These shortcomings not only run the risk of violating free speech, but they also run the risk of causing other types of harm. In March 2020, Facebook was criticised for removing accurate information and articles on COVID-19 which the platform blamed on a “bug in an anti-spam system.” This was followed, a month later, with criticism that Facebook’s websites contained misinformation about health, which had attracted nearly half a billion views.
These statistics demonstrate a general problem with big tech platforms: toxic posts that escape content moderation algorithms will continue to be pushed and promoted by other algorithms.
Platforms Make us Fools
Framing the spread of misinformation and disinformation as an abuse of freedom of expression is a useful distraction for social media platforms, as disinformation is often a symptom of big tech’s business model. That model is less about ensuring media plurality and the protection of a “marketplace of ideas” and more about profiling, targeting, and optimisation of content delivery with the aim of capturing user attention to support the platform’s adtech revenue models.
Platforms like Facebook have developed sophisticated machine learning algorithms for targeting users with content precisely tailored to their interest.
As was highlighted recently by Karen Hao in the MIT Technology Review, this targeting is incredibly fine grained. The finer-grained the targeting, the better the chance of a click, which will then give advertisers more value for money.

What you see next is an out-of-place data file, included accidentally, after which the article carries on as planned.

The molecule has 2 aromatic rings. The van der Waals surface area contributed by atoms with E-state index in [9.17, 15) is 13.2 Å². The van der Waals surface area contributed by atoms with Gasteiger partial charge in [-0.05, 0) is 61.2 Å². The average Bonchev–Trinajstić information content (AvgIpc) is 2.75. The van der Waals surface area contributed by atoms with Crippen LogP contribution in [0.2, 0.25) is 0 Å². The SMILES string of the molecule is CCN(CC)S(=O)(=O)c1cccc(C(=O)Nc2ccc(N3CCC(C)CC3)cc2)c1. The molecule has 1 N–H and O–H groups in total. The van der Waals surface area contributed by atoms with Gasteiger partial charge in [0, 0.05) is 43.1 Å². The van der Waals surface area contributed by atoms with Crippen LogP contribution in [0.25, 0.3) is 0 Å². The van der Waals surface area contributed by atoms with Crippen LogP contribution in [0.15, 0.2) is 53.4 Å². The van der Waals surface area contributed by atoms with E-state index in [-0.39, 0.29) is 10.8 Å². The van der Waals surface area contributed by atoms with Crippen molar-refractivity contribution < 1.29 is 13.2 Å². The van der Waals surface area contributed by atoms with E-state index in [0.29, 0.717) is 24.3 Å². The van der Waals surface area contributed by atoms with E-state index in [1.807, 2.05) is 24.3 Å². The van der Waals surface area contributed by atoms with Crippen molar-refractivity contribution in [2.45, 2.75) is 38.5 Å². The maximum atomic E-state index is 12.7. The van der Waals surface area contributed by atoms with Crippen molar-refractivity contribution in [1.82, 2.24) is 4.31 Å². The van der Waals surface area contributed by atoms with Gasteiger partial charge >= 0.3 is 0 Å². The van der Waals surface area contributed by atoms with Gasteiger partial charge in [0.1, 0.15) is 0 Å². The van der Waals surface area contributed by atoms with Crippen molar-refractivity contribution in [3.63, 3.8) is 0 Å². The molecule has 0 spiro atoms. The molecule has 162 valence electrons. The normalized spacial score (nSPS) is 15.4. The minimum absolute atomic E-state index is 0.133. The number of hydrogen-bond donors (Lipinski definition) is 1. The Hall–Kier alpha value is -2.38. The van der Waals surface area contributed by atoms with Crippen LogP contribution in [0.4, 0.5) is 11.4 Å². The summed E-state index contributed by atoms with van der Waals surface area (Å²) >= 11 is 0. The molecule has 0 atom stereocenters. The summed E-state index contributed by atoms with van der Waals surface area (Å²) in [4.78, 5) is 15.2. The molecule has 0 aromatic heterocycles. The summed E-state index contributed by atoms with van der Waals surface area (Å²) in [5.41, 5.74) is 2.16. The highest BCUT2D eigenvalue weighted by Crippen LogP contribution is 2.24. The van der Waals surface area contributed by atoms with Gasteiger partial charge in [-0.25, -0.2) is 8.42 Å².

However, these algorithms do not only apply to ad targeting. They can be trained to predict who would like or share what post, with a view to giving those posts more prominence in a person’s newsfeed. This supports and fuels a business model built on hooking users’ attention and keeping them engaged.
And it just so happens that people love to engage with toxic content. In 2018, Mark Zuckerberg himself admitted that the more likely a post is to violate Facebook’s community standards, the more user engagement it receives, because the algorithms that maximise engagement reward inflammatory content.
Mark Zuckerberg himself admitted that the more likely a post is to violate Facebook’s community standards, the more user engagement it receives, because the algorithms that maximise engagement reward inflammatory content
At the same time, social media platform’s parasitic business model of profiling, prediction and targeting is itself built on systemic violations of individuals’ rights to privacy and data protection.
All Facebook users have some 200 “traits” attached to their profile. These include sensitive data, such as race, political and religious leanings, socioeconomic class, and level of education. These traits are used to personalise experiences on the platform.
In conclusion, the resolution to the “disinformation” problem is not necessarily to be found in user liability or requiring platforms to take responsibility for moderating online content.
Instead, we must take a more holistic approach to the way in which a business model that is centred on optimising for engagement and profit facilitates violations of individual users’ human rights and negatively affects broader public interests like media plurality and democratic participation.
This means that we must hold platforms to account for all of their commercial activities – including their role in enhancing and preventing the dissemination of content and their use of users’ personal data as a means to support that content model.
For this we must look to legal frameworks that can actually provide accessible, efficient, effective, independent and impartial means by which human rights can be enforced and protected in relation to these commercial activities.